Record-Smashing Total Of 38 PLA Jets Breach Taiwan Airspace On China's National Day

Tyler Durden's Photo
by Tyler Durden
Friday, Oct 01, 2021 - 07:20 PM

In what's without doubt the largest group of Chinese aircraft to fly near Taiwan in a long while, the PLA military mounted a huge show of force aimed at the democratic island and its Western backers on China's National Day - which commemorates the formal proclamation of the establishment of the communist People's Republic of China on October 1, 1949.

Taiwan's defense ministry said 25 total jets breached its air defense identification zone Friday (ADIZ), causing the self-ruled island to once again scramble air patrols and track the aircraft with anti-air missile defenses which were put on high alert. Later into the evening, 13 more were recorded breaching the ADIZ in a separate breach, totaling a record-smashing 38 Chinese aircraft.

PLA fighters, image via Bloomberg

The first incident included 18 J-16 fighter jets alongside two H-6 bombers, and other aircraft, a military statement indicated.

Friday's incursion comes on the heels of another large PLA flight from last week, which saw a total two dozen fighter jets approach Taiwan on two separate occasions. Last April had also seen a PLA incursion of up to 25 warplanes, which up to that point had been the biggest all year.

That prior incident came simultaneous to Taiwan's provocative announced intentions to joint the trans-Pacific trade group which China also applied to join (namely the Comprehensive and Progressive Agreement for Trans-Pacific Partnership, or TPP).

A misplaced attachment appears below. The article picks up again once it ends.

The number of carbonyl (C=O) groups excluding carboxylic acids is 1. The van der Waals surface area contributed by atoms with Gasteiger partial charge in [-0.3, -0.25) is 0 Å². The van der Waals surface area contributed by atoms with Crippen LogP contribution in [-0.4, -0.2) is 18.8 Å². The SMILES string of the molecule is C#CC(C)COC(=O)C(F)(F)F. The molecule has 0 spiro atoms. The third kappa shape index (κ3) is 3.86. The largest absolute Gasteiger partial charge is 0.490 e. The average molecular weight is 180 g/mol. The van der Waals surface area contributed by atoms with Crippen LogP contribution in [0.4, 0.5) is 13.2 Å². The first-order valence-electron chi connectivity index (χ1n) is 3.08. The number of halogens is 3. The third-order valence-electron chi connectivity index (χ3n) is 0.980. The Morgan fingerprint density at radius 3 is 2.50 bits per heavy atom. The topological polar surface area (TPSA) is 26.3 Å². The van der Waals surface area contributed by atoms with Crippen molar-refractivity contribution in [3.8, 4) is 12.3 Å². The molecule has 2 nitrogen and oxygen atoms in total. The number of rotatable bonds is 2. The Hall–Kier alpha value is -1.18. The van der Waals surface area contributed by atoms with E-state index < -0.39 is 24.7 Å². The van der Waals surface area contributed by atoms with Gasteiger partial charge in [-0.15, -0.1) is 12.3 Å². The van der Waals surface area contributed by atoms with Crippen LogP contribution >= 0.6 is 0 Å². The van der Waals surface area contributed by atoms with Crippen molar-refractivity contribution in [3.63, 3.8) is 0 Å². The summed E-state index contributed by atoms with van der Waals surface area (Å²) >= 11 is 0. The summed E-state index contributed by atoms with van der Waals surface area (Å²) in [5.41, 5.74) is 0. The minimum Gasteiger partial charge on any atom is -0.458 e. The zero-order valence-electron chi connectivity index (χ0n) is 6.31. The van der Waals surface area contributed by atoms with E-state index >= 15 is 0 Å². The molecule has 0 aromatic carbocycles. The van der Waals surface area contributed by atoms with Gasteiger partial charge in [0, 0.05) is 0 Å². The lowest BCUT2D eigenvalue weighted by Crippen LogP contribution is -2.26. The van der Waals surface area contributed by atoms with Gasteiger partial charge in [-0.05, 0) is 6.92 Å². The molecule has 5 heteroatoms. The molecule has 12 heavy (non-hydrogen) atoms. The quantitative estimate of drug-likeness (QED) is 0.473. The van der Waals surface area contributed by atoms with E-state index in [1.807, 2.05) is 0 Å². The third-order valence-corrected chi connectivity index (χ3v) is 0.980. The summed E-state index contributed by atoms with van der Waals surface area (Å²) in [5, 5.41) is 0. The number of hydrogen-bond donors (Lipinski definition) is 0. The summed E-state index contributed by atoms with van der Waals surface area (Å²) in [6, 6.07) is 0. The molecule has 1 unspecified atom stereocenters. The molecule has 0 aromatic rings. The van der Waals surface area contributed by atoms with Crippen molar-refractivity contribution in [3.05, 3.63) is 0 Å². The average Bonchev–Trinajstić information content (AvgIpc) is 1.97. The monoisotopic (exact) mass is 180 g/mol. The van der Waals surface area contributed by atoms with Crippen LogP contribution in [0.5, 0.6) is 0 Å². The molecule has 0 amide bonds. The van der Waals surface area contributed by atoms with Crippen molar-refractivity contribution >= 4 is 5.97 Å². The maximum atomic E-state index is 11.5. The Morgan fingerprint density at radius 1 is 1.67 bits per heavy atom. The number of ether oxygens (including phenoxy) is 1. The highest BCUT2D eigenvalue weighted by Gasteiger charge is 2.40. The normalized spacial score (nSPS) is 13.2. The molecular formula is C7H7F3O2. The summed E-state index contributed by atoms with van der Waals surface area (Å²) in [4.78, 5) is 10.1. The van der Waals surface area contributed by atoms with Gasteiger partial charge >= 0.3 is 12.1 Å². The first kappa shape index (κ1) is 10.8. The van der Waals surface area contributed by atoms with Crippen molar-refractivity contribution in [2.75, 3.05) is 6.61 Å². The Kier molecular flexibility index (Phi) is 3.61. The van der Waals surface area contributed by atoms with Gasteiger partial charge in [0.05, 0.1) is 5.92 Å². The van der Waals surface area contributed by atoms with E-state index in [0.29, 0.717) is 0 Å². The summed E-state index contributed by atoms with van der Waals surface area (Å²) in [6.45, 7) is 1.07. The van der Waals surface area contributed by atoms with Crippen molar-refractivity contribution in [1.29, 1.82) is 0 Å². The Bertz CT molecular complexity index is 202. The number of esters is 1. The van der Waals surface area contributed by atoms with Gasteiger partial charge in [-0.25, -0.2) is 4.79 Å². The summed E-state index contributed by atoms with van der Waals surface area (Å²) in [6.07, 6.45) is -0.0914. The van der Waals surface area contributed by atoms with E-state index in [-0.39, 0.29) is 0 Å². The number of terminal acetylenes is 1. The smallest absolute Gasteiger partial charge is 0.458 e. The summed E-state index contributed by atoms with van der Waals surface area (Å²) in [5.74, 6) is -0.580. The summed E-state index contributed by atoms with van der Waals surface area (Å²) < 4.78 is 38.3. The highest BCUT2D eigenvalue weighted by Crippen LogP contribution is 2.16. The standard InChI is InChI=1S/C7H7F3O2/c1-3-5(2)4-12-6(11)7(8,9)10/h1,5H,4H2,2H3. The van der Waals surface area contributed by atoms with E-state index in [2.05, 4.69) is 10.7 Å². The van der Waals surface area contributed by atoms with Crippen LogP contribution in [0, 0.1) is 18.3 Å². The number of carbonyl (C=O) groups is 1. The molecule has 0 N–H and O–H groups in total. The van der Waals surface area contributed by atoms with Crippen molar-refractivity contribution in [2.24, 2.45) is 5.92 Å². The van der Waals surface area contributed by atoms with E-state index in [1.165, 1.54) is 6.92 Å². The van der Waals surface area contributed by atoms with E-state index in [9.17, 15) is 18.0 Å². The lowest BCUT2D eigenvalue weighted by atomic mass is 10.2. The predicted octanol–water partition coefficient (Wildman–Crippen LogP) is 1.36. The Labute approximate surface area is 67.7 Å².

International reports detailing Friday's incursion cited a map Taiwan's military released, which indicated the PLA planes near the disputed Pratas Island, with the two bombers coming near the the adjacent atoll.

And later in the evening (local time), another incursion included 13 more PLA aircraft.

At 38 total Chinese fighters entering Taiwan's air defense identification zone on Friday, this marks the greatest number of single-day incursions recorded since Taipei started publicly releasing the data...

So far these threatening PLA incursions have only caused Taipei to double down on increased military spending, as well as its willingness to receive weapons from Washington. For example Taiwan's defense ministry said in a statement a week ago that "In the face of severe threats from the enemy, the nation’s military is actively engaged in military building and preparation work, and it is urgent to obtain mature and rapid mass production weapons and equipment in a short period of time." 

Meanwhile the increasingly large incursions - and ramped up frequency (almost daily at this point) - leaves open the possibility of a 'live fire' incident that could spark major war.